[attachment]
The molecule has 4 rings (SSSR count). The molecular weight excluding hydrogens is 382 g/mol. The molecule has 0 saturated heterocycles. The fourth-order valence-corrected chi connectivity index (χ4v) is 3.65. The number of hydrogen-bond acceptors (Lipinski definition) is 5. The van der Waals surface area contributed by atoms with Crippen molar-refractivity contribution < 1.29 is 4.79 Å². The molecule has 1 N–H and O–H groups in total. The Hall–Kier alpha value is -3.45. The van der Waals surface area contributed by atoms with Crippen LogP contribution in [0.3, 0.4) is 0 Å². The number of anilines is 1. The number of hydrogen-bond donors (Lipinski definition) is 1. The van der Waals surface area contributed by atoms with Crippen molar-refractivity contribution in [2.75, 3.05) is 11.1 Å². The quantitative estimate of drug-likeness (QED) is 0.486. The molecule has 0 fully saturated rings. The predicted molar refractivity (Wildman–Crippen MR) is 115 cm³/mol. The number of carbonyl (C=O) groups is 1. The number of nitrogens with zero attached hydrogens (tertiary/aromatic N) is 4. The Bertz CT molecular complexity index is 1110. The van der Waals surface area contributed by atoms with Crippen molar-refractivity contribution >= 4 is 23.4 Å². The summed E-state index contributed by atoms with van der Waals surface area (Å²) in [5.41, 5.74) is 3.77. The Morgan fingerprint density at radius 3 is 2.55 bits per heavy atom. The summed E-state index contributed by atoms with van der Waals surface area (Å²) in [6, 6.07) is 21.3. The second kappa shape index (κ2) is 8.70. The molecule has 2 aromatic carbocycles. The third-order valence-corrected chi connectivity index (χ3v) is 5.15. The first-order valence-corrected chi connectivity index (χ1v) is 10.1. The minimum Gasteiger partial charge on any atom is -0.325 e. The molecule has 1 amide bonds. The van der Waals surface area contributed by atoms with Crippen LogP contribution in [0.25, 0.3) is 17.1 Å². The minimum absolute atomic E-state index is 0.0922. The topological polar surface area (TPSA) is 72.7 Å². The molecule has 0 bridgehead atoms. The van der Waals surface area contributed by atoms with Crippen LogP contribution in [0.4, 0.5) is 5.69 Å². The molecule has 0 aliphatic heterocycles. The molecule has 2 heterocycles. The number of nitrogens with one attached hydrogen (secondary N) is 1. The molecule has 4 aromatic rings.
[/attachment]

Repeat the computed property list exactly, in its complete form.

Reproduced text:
The molecule has 4 rings (SSSR count). The molecular weight excluding hydrogens is 382 g/mol. The molecule has 0 saturated heterocycles. The fourth-order valence-corrected chi connectivity index (χ4v) is 3.65. The number of hydrogen-bond acceptors (Lipinski definition) is 5. The van der Waals surface area contributed by atoms with Crippen molar-refractivity contribution < 1.29 is 4.79 Å². The molecule has 1 N–H and O–H groups in total. The Hall–Kier alpha value is -3.45. The van der Waals surface area contributed by atoms with Crippen LogP contribution in [0.3, 0.4) is 0 Å². The number of anilines is 1. The number of hydrogen-bond donors (Lipinski definition) is 1. The van der Waals surface area contributed by atoms with Crippen molar-refractivity contribution in [2.75, 3.05) is 11.1 Å². The quantitative estimate of drug-likeness (QED) is 0.486. The molecule has 0 fully saturated rings. The predicted molar refractivity (Wildman–Crippen MR) is 115 cm³/mol. The number of carbonyl (C=O) groups is 1. The number of nitrogens with zero attached hydrogens (tertiary/aromatic N) is 4. The Bertz CT molecular complexity index is 1110. The van der Waals surface area contributed by atoms with Crippen molar-refractivity contribution >= 4 is 23.4 Å². The summed E-state index contributed by atoms with van der Waals surface area (Å²) in [5.41, 5.74) is 3.77. The Morgan fingerprint density at radius 3 is 2.55 bits per heavy atom. The summed E-state index contributed by atoms with van der Waals surface area (Å²) in [6, 6.07) is 21.3. The second kappa shape index (κ2) is 8.70. The molecule has 2 aromatic carbocycles. The third-order valence-corrected chi connectivity index (χ3v) is 5.15. The first-order valence-corrected chi connectivity index (χ1v) is 10.1. The minimum Gasteiger partial charge on any atom is -0.325 e. The molecule has 1 amide bonds. The van der Waals surface area contributed by atoms with Crippen LogP contribution in [0.25, 0.3) is 17.1 Å². The minimum absolute atomic E-state index is 0.0922. The topological polar surface area (TPSA) is 72.7 Å². The molecule has 0 bridgehead atoms. The van der Waals surface area contributed by atoms with Crippen LogP contribution in [0.4, 0.5) is 5.69 Å². The molecule has 0 aliphatic heterocycles. The molecule has 2 heterocycles. The number of nitrogens with one attached hydrogen (secondary N) is 1. The molecule has 4 aromatic rings.